From an old issue of Arthritis and Rheumatism:

Does knuckle cracking lead to arthritis of the fingers?
To the Editor:
During the author’s childhood, various renowned authorities (his mother, several aunts, and, later, his mother-in-law [personal communication]) informed him that cracking his knuckles would lead to arthritis of the fingers. To test the accuracy of this hypothesis, the following study was undertaken. For 50 years, the author cracked the knuckles of his left hand at least twice a day, leaving those on the right as a control. Thus, the knuckles on the left were cracked at least 36,500 times, while those on the right cracked rarely and spontaneously. At the end of the 50 years, the hands were compared for the presence of arthritis.

There was no arthritis in either hand, and no apparent differences between the two hands.
Knuckle cracking did not lead to arthritis after a 50-year controlled study by the one participant. While a larger group would be necessary to confirm this result, this preliminary investigation suggests a lack of correlation between knuckle cracking and the development of arthritis of the fingers. A search of the literature revealed only one previous paper on this subject, and the authors came to the same conclusion (Swezey RL. Swezey SE. The consequences of habitual knuckle cracking. West J Med 1973;122:377-9.). This result calls into question whether other parental beliefs, e.g., the importance of eating spinach, are also flawed. Further investigation is likely warranted. In conclusion, there is no apparent relationship between knuckle cracking and the subsequent development of arthritis of the fingers.

This study was done entirely ut the author’s expense, with
no grants from any governmental or pharmaceutical source.

Donald L. Unger, MD
Thousand Oaks, CA

[The response is from the fellow whose study Dr. Unger cited in his letter. -Ed]

To the Editor:
I appreciate the opportunity to review Dr. Unger’s report. His “self-controlled” study adds considerable credence to our 1973 study findings. Dr. Unger exercised amazing self control by performing 50 years of knuckle cracking (KC) on his left hand at least twice daily, “while those on the right cracked only rarely and spontaneously.’’ No evidence of arthritis in either hand was found at the end of 50 years. I have taken the liberty of consulting Dr. John Adams, PhD, at the Rand Corporation. who has generously provided
me with the following statirtical [sic] analysis.

The basic study designed by Dr. Unger is a two-arm trial without randomization. Although it is not clear, it appears that the study was not blinded. Blinding would only be possible if the investigator didn’t know left from right. This is not likely since studies indicate that only 31% of primary care physicians don’t know left from right. (The figure is reportedly somewhat higher for most specialists.) The lack of randomization suggests the need for a multivariate analysis to reduce bias. Controlling for knuckle-to-knuckle variation in race, sex, socioeconomic status, initial severity, comorbidities, and Ecuadorian barometric pressure at the time of measurement would be advisable. The sample size appears too small to support accurate inference. Typically, sample sizes of roughly twice the available research budget are required for valid inference. Restrictive eligibility criteria and convenience sampling limit generalization of the results to knuckle-cracking physicians with a lot of time on their hands.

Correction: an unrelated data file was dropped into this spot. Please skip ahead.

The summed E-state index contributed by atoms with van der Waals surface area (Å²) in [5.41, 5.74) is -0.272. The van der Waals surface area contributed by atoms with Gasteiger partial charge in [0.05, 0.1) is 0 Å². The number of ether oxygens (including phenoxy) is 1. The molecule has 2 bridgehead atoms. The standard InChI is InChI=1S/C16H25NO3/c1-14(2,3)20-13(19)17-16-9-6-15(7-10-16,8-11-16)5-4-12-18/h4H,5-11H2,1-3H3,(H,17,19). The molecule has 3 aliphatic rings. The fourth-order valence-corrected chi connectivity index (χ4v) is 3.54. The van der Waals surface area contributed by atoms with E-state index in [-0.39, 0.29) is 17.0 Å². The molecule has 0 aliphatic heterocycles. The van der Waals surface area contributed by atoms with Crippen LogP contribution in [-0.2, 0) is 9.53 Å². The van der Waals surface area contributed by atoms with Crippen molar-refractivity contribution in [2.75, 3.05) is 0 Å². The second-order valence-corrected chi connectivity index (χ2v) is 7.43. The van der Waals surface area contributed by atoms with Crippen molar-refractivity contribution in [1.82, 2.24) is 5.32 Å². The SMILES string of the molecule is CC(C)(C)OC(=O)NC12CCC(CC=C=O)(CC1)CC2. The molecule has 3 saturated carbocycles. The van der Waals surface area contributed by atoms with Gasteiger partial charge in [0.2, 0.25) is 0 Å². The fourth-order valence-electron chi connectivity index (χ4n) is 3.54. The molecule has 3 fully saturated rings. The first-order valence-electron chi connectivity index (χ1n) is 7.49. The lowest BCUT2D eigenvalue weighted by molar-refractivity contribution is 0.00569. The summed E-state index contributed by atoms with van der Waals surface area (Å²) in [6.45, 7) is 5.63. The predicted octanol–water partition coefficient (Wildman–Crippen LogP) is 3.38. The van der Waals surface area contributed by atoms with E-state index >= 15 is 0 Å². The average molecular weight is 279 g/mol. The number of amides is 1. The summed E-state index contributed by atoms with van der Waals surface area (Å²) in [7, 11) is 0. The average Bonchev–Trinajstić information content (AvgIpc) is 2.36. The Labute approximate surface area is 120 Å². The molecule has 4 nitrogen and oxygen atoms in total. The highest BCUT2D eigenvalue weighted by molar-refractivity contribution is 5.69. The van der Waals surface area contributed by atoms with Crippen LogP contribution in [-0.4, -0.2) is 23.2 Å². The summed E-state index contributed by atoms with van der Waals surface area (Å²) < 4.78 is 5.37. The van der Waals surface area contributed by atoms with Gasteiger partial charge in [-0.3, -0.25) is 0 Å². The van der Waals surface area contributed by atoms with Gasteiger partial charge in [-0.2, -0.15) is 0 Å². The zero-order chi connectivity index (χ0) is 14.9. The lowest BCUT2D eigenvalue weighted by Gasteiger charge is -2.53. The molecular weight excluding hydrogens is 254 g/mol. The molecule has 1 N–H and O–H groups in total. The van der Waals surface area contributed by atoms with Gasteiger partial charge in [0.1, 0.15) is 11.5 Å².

1 should note that SES, the co-author of our 1973 investigation, was 12 years old at the time of the study and that the study was stimulated because of his grandmother’s concern about the arthritic consequences of his KC. It is now 22 years later and he continues to enjoy frequent KC without manifestations or evidence of arthritis. Closer scrutiny of the data in both studies raises the question of a possible osteoarthritis preventative therapeutic benefit from the exercise effect on joint lubrication resulting from habitual KC. Clearly, further study should be undertaken, with the caveats as given by Dr. Adams.

The possible utilization of KC by managed care providers as an economic, noninvasive, home preventative treatment for arthritis of the hands should be given further consideration. A clear distinction between hand wringing related to managed care procedures and therapeutic KC will have to be made.
Robert L. Swezey, MD
Santa Monica, CA